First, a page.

SXSW 2019 – Review: ALICE Is A Touching Film About Desperation


Alice probably won't connect with everyone, but for those with whom the film does connect, it will be a touching and effective drama.
Technical Merit

Alice is a new French dramedy written and directed by Josephine Mackerras. The film follows a woman named Alice who, after her husband suddenly leaves, is left to find a way to care for her child and save her apartment which is about to enter foreclosure, turning to the world of high-end escorts to make some quick money. It debuted at the 2019 SXSW Film Festival where it won the Grand Jury Award in the Narrative Feature Competition.

The story of this movie is definitely very layered and nuanced, which is likely the reason why it won the festival’s top award. On one level, the film is about motherhood and what a mother would sacrifice for the good of her child. However, the movie is also about womanhood and sexuality and really explores the relationship between these two ideas. The film is often not easy to watch, but it will provoke thought and conversation.

The story arc as a whole is somewhat predictable, but it is more a means to deliver a message and present a character than anything, and it is extremely effective at doing that. You will always be able to see four or five steps ahead of the movie, but as long as you are invested in the story emotionally, you will likely be able to get past the formulaic nature of the plot.

The protagonist is definitely very compelling because she is quite rounded and has a compelling arc. One of the main reasons that the film works so well is that you care about the character and want her to succeed even though the lifestyle she lives may not be the most sympathetic or likable. On the other hand, the supporting characters are somewhat underdeveloped, especially Alice’s friend who is also an escort. These relationships could have been explored more to develop the protagonist even further.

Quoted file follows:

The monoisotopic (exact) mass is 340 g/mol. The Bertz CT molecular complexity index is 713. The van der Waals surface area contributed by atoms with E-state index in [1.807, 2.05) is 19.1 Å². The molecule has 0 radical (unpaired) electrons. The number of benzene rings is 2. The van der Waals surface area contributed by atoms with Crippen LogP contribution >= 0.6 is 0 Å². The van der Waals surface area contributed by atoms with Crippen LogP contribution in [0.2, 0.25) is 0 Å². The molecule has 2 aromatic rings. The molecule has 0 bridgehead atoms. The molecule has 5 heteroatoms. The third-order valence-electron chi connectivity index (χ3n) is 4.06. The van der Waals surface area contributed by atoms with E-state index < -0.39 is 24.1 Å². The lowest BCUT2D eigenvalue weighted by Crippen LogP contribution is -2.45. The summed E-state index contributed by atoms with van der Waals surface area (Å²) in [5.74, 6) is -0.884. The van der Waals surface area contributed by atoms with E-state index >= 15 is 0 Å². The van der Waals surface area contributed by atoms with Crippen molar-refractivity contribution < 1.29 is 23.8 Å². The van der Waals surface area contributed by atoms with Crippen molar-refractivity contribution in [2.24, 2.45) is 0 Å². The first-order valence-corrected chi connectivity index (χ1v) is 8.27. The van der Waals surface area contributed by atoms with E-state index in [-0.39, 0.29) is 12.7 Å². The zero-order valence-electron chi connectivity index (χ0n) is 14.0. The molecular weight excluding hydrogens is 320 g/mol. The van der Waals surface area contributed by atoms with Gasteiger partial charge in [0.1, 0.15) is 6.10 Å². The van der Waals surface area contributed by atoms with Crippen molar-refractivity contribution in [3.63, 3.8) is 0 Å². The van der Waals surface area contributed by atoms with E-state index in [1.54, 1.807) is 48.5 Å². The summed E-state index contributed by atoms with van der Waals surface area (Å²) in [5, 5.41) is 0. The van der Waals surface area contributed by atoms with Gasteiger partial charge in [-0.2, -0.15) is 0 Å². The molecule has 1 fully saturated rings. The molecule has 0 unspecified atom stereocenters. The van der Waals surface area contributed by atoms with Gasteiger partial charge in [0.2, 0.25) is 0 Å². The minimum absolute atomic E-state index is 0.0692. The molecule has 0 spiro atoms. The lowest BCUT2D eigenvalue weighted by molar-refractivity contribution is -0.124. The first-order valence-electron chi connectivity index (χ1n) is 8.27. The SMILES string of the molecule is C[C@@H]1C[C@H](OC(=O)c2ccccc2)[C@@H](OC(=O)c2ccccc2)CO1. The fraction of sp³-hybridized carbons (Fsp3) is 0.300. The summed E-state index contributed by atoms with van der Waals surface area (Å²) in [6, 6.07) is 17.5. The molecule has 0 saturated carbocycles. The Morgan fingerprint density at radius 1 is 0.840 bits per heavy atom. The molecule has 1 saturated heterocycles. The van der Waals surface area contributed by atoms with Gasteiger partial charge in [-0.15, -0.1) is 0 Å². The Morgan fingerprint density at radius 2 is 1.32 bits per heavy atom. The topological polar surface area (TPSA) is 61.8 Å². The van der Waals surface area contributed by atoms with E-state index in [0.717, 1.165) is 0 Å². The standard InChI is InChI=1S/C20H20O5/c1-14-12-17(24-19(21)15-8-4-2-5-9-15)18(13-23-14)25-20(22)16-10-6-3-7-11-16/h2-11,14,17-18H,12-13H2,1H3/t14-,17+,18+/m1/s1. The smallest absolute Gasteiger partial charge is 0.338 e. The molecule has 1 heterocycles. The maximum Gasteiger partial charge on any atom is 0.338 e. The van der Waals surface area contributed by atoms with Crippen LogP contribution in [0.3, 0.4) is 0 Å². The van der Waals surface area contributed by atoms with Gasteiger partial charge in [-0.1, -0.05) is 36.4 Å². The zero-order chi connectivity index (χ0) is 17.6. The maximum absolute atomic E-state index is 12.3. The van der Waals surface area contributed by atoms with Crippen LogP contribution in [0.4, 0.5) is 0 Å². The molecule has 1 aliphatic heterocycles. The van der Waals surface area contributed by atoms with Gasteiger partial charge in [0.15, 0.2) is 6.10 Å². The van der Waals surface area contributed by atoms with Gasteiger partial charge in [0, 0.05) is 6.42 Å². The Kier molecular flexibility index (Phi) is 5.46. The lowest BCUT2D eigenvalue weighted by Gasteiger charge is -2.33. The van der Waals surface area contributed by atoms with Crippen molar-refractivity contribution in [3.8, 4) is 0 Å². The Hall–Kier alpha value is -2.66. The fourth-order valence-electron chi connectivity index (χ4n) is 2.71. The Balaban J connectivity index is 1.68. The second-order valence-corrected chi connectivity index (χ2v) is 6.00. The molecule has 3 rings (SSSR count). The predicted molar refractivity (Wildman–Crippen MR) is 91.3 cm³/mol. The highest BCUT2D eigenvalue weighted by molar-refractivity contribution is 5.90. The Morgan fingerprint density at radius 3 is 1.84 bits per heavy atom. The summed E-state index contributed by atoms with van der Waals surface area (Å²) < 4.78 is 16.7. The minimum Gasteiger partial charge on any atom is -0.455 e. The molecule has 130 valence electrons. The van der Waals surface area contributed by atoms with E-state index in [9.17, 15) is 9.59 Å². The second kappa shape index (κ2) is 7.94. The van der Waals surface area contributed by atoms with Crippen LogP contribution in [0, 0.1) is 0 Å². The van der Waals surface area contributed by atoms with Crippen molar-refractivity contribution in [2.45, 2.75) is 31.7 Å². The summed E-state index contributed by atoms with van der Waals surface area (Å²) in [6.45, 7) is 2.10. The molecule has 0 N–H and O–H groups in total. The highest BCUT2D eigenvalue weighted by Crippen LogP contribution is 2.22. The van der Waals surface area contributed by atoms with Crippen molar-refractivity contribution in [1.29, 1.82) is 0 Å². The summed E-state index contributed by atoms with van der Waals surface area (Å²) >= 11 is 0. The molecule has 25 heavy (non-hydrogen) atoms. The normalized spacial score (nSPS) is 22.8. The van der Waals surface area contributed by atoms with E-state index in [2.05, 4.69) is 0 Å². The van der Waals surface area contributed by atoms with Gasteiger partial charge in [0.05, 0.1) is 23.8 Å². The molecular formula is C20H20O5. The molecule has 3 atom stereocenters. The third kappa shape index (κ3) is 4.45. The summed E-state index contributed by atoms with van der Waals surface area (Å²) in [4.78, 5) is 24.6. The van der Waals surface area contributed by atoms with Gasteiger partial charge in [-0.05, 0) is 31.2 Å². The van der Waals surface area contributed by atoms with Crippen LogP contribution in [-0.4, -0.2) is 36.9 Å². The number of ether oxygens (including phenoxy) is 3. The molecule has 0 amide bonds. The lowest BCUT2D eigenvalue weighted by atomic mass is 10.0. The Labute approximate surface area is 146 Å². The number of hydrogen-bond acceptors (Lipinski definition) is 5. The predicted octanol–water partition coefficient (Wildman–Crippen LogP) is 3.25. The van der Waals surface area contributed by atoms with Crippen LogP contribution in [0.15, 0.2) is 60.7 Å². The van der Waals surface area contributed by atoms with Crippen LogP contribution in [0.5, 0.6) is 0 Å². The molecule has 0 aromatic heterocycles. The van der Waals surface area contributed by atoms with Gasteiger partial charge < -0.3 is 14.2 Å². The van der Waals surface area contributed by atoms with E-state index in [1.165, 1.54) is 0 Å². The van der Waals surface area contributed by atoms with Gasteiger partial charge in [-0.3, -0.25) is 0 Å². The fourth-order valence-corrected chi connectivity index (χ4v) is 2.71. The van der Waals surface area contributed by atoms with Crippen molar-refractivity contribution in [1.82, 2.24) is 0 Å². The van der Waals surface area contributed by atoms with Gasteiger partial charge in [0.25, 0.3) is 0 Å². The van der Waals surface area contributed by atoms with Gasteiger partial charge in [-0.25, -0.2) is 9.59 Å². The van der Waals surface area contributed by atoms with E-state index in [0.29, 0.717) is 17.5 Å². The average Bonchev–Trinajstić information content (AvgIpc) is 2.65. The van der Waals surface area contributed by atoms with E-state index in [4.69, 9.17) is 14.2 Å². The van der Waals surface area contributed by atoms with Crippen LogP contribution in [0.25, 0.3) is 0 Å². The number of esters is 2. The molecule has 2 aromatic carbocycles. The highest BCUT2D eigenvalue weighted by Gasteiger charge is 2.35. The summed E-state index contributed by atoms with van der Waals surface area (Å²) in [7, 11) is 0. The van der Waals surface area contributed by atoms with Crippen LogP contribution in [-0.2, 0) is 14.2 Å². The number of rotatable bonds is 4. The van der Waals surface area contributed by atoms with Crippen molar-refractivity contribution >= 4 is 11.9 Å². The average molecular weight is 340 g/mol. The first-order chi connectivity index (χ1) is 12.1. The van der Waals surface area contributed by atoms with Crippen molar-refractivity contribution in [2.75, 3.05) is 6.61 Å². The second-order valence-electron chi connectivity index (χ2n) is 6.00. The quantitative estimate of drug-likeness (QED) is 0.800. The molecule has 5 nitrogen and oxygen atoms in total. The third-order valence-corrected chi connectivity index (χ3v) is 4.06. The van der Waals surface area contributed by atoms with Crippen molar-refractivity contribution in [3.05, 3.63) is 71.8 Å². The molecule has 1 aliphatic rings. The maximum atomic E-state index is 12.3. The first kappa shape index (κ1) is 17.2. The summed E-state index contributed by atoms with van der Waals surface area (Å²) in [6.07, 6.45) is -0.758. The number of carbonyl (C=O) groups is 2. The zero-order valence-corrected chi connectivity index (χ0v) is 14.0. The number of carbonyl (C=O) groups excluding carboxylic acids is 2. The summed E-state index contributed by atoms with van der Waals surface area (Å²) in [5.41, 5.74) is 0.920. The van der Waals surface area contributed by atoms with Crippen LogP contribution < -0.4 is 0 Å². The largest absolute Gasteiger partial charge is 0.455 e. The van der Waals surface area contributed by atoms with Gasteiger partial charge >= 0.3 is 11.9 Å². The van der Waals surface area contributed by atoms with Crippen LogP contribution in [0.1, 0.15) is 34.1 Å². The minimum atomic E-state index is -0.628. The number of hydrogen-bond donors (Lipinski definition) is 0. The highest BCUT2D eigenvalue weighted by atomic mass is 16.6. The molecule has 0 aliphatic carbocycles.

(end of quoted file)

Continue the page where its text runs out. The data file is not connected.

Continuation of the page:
There are also a few moments in which the movie’s pacing slows down significantly. There is a lot of conflict in the beginning and the end, but the middle of the film is made up of interactions that Alice has with her clients. These aren’t uninteresting, but many of them feel like they are repeating the same message and could have been substituted for more character-driven moments.

That being said, the actors are really what make this moive stand out. Emilie Piponnier is absolutely wonderful in her lead role. She does a phenomenal job of adding emotion to the film on top of the emotion that was already infused into the character. Hopefully she will continue to get more work as a lead in the future. Martin Swabey and Chloé Boreham are also great in their supporting roles.

In technical terms, the movie is also very good. The cinematography is simple, but elegant, fitting with the tone of the film as a whole. The editing is also quite smooth and effective. That being said, the most impressive part of the movie’s execution is undoubtedly the score, which is absolutely beautiful and does a great job of setting the overall tone.

Overall, Alice was an impressive film. Although it is somewhat predictable, the movie still effectively delivers its messages and has a very compelling protagonist.

Alice debuted at the 2019 SXSW Film Festival.


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Sean Boelman
Sean is a film student, aspiring filmmaker, and life-long cinephile. For as long as he can remember, he has always loved film, but he credits the film Pan's Labyrinth as having started his love of film as art. Sean enjoys watching many types of films, although some personal favorite genres include dramatic comedies, romantic comedies, heist films, and art horror.


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